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Editorial Archives — The Altamont Enterprise, August 25, 2011

Without honesty, the gold standard of New York public education is upended

To err is human, to correct is essential.

The Guilderland School District made a stunning announcement last week: About one out of every six Regents exams graded by Guilderland teachers in June was in error.

In the currency of grades, the Regents are supposed to be the gold standard. Developed through the State Education Department, they are administered to high-school students throughout New York.  Students can’t graduate from high school — can’t earn their ticket to society — without passing specified Regents exams.

And the scores from the exams play a part in the competitive college admissions process.

In other words, the state has set up a system where the Regents exams matter.

This is why we were troubled to learn that the department gave Guilderland a choice in how to handle its response to the grading errors.

Guilderland Superintendent Marie Wiles said that when the errors were discovered — after comparing Guilderland’s hand-graded exams with the required state scans of the tests — she conferred with David Abrams, with the Office for Standards, Assessment and Reporting, looking for guidance, and was told school districts have the discretion to decide what to do when mistakes are made grading Regents exams.

The district could decide to let the incorrect scores stand without ever informing students or parents, Abrams told her.

Say what?

This flies in the face of all reason. Why is the correcting of false scores up to the discretion of school districts? Such a policy undermines the integrity of the exams. No one knows for sure — not students, not parents, not colleges, not employers — if the grades are an honest reflection of a student’s learning and ability, or a sham. The gold standard is worse than diluted — it’s devalued.

Most of all, it’s a betrayal for students. If a student failed an exam and believes she passed it, she may not get the extra help she needs to succeed at later courses. On the other hand, if a student did well on an exam and received a false lower score, he may not pursue a further advanced course or may not earn the more prestigious Advanced Regents diploma — for those who earn scores of 90 or higher on required exams.

Fortunately for Guilderland students, the administration made the right decision. Rather than hiding the matter — which some administrators might have done so as not to tarnish a district’s reputation— the superintendent told the school board about the error at a public meeting last Tuesday. (For the full story, go online to www.AltamontEnterprise.com and look under Guilderland archives for Aug. 18, 2011.) Wiles followed up with a press release and press conference the next day.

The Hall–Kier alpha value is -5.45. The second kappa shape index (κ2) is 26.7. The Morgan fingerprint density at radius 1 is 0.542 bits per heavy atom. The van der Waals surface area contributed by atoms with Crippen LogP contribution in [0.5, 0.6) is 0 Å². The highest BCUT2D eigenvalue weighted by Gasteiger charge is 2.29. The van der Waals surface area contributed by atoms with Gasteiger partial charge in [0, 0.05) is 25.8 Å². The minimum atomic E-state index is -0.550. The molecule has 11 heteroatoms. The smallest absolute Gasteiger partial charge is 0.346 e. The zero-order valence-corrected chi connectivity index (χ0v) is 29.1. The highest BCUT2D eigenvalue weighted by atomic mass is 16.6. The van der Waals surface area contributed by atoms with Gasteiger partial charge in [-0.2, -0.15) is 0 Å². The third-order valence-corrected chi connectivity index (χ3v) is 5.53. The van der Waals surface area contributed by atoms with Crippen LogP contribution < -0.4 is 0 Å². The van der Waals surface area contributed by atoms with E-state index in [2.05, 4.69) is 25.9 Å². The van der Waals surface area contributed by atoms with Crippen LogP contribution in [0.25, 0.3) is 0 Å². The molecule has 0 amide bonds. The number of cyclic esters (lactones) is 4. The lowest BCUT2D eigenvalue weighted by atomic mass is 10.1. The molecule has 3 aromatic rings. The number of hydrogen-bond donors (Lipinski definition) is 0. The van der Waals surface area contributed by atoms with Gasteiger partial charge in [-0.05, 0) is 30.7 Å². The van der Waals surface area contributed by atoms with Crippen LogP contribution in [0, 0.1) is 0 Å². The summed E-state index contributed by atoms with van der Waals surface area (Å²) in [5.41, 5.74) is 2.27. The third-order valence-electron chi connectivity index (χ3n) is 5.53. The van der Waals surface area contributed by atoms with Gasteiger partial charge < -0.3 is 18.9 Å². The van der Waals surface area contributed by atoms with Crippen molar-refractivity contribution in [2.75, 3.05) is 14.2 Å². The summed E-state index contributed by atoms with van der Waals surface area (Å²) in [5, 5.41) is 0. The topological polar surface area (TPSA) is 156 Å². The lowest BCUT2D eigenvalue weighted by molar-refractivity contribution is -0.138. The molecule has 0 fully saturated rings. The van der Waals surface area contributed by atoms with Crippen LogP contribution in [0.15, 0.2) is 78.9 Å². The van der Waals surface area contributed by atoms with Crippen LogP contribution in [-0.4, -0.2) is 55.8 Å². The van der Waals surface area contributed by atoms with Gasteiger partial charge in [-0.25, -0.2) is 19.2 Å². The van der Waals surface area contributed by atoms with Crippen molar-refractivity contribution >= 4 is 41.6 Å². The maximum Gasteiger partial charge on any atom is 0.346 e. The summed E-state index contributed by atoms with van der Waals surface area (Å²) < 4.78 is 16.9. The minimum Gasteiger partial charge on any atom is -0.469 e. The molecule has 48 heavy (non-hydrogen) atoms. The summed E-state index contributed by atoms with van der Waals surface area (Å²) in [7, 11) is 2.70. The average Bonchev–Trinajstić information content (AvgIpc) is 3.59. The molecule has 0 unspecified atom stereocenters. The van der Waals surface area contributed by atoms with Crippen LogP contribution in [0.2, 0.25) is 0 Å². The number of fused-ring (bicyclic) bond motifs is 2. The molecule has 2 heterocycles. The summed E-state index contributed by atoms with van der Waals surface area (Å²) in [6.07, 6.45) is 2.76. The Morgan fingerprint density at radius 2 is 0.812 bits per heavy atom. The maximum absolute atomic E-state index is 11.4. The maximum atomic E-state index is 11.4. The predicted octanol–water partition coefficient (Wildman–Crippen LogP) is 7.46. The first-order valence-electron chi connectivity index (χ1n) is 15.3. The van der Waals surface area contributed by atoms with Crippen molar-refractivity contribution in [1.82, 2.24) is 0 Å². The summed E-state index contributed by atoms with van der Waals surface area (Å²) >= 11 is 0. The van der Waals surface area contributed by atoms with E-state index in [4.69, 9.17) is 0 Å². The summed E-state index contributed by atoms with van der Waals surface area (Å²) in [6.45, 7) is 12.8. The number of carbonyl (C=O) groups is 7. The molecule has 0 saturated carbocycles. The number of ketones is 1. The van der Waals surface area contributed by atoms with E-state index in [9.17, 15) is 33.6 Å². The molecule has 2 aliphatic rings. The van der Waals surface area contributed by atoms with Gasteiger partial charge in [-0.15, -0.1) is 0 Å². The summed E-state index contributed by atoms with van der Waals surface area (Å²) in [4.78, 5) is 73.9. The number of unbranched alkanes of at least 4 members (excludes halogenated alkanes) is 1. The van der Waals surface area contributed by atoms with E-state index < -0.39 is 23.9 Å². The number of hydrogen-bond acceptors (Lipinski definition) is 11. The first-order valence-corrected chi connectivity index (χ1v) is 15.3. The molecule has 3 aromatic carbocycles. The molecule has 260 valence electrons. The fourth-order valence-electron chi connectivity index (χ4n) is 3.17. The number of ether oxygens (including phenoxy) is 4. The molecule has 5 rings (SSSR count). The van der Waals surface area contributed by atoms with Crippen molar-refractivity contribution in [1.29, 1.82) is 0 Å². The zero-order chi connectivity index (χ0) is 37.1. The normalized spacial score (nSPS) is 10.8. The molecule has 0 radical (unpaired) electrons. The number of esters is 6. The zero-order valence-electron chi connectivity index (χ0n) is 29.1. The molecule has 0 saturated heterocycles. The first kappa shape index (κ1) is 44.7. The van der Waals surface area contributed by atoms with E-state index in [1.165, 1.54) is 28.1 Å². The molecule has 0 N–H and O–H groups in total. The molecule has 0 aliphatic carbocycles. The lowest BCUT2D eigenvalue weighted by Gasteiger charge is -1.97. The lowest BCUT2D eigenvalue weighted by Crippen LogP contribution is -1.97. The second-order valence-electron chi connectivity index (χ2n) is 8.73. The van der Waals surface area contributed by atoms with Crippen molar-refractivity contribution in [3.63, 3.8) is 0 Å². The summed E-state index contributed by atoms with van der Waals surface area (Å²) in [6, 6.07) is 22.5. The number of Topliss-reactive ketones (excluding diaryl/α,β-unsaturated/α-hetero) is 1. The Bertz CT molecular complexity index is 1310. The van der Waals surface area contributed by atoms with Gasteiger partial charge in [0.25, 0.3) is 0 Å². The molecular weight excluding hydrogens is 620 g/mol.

We commend the district for admitting the mistakes, hard as it may have been, and for correcting most of the grades. Five-hundred-and-four grades, out of 3,163 exams taken, were in error. We understand why the 15 students who had failing grades on the June Regents but thought they had passed were allowed to keep the false grades; they no longer had the chance to make up the work in summer school.

Still, we believe those students should be notified of their real grades and should be offered the help they need to succeed. This would also stop the doubt and speculation that is currently plaguing all of the students whose grades were close to the failure mark.

While we commend the district, we condemn the State Education Department for its faulty policy. David Abrams’s office declined to comment and referred us to the department’s communications office. We were given no answers there on how widespread errors are in Regents exam grades across the state, nor were our questions answered about the reason for a policy that allows individual districts the discretion to reveal and correct grading errors — or not.

Until this policy is amended, the integrity of the exams is at risk for all New Yorkers. And what does it teach our kids? If you make a mistake, you can cover it up regardless of who is hurt by it. If the state is going to insist on high-stakes exams, it had better make sure the stakes are fair.

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